Heightening human impacts on the Earth result in widespread losses of production and conservation values and make large-scale ecosystem restoration increasingly urgent. Tackling this problem requires the development of general guiding principles for restoration so that we can move away from the ad hoc, site- and situation-specific approach that now prevails. A continuum of restoration efforts can be recognized, ranging from restoration of localized highly degraded sites to restoration of entire landscapes for production and/or conservation reasons. We emphasize the importance of developing restoration methodologies that are applicable at the landscape scale. Key processes in restoration include identifying and dealing with the processes leading to degradation in the first place, determining realistic goals and measures of success, developing methods for implementing the goals and incorporating them into land-management and planning strategies, and monitoring the restoration and assessing its success. Few of these procedures are currently incorporated in many restoration projects. The concept that many ecosystems are likely to exist in alternative stable states, depending on their history, is relevant to the setting of restoration goals. A range of measures, such as those being developed to measure ecosystem health, could be used to develop "scorecards" for restoration efforts. Generalizable guidelines for restoration on individual sites could be based on the concepts of designed disturbance, controlled colonization, and controlled species performance. Fewer explicit guidelines are available at the landscape scale, beyond nonquantitative generalities about size and connectivity. Development of these guidelines is an important priority so that urgent large-scale restoration can be planned and implemented effectively.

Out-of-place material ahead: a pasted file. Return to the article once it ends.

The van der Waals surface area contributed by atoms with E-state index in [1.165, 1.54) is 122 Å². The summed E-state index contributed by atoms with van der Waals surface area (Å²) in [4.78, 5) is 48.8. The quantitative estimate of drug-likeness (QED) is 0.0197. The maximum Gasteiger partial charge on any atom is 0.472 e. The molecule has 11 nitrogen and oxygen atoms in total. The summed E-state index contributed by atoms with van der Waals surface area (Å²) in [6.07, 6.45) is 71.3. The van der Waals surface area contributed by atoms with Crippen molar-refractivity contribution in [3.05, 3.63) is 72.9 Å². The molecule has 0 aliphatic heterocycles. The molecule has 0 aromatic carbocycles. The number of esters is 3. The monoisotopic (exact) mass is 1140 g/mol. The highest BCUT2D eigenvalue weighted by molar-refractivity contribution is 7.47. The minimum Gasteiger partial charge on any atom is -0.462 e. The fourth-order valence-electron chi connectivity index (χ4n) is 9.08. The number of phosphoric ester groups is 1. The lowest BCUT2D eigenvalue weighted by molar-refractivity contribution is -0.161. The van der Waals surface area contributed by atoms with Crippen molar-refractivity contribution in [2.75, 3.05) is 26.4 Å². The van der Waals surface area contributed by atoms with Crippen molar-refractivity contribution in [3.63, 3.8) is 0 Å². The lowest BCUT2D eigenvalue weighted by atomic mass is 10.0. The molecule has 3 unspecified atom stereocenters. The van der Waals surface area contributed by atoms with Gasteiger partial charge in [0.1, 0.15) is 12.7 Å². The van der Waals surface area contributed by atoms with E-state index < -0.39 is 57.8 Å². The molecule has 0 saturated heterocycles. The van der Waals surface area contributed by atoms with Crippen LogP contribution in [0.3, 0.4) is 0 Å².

|Number of pages||18|
|Publication status||Published - Jun 1996|